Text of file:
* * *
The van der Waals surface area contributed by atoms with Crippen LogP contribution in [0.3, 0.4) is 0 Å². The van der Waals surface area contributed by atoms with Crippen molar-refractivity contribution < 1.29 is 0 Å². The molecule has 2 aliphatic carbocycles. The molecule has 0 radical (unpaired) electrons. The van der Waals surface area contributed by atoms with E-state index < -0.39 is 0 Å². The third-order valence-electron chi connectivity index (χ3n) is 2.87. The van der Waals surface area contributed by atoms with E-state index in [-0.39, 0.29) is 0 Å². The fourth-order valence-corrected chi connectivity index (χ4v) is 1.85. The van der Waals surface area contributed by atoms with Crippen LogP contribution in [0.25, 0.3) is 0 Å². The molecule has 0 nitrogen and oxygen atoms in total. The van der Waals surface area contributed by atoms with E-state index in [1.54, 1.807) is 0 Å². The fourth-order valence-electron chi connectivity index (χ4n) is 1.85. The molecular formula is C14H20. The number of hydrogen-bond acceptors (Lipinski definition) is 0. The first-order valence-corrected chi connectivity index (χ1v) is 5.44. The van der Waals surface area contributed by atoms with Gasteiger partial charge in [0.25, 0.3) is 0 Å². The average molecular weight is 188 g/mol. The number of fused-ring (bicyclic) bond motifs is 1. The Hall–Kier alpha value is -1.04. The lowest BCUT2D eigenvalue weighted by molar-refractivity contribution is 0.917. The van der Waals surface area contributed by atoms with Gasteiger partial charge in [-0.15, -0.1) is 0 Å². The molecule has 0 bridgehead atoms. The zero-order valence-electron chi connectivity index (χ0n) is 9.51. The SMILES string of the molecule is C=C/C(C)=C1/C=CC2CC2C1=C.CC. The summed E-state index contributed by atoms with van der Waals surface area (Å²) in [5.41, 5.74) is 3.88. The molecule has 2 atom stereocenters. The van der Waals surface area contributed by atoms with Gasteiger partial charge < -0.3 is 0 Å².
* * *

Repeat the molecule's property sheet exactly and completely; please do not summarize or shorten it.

The van der Waals surface area contributed by atoms with Crippen LogP contribution in [0.3, 0.4) is 0 Å². The van der Waals surface area contributed by atoms with Crippen molar-refractivity contribution < 1.29 is 0 Å². The molecule has 2 aliphatic carbocycles. The molecule has 0 radical (unpaired) electrons. The van der Waals surface area contributed by atoms with E-state index < -0.39 is 0 Å². The third-order valence-electron chi connectivity index (χ3n) is 2.87. The van der Waals surface area contributed by atoms with E-state index in [-0.39, 0.29) is 0 Å². The fourth-order valence-corrected chi connectivity index (χ4v) is 1.85. The van der Waals surface area contributed by atoms with Crippen LogP contribution in [0.25, 0.3) is 0 Å². The molecule has 0 nitrogen and oxygen atoms in total. The van der Waals surface area contributed by atoms with E-state index in [1.54, 1.807) is 0 Å². The fourth-order valence-electron chi connectivity index (χ4n) is 1.85. The molecular formula is C14H20. The number of hydrogen-bond acceptors (Lipinski definition) is 0. The first-order valence-corrected chi connectivity index (χ1v) is 5.44. The van der Waals surface area contributed by atoms with Gasteiger partial charge in [0.25, 0.3) is 0 Å². The average molecular weight is 188 g/mol. The number of fused-ring (bicyclic) bond motifs is 1. The Hall–Kier alpha value is -1.04. The lowest BCUT2D eigenvalue weighted by molar-refractivity contribution is 0.917. The van der Waals surface area contributed by atoms with Gasteiger partial charge in [-0.15, -0.1) is 0 Å². The molecule has 0 bridgehead atoms. The zero-order valence-electron chi connectivity index (χ0n) is 9.51. The SMILES string of the molecule is C=C/C(C)=C1/C=CC2CC2C1=C.CC. The summed E-state index contributed by atoms with van der Waals surface area (Å²) in [5.41, 5.74) is 3.88. The molecule has 2 atom stereocenters. The van der Waals surface area contributed by atoms with Gasteiger partial charge < -0.3 is 0 Å².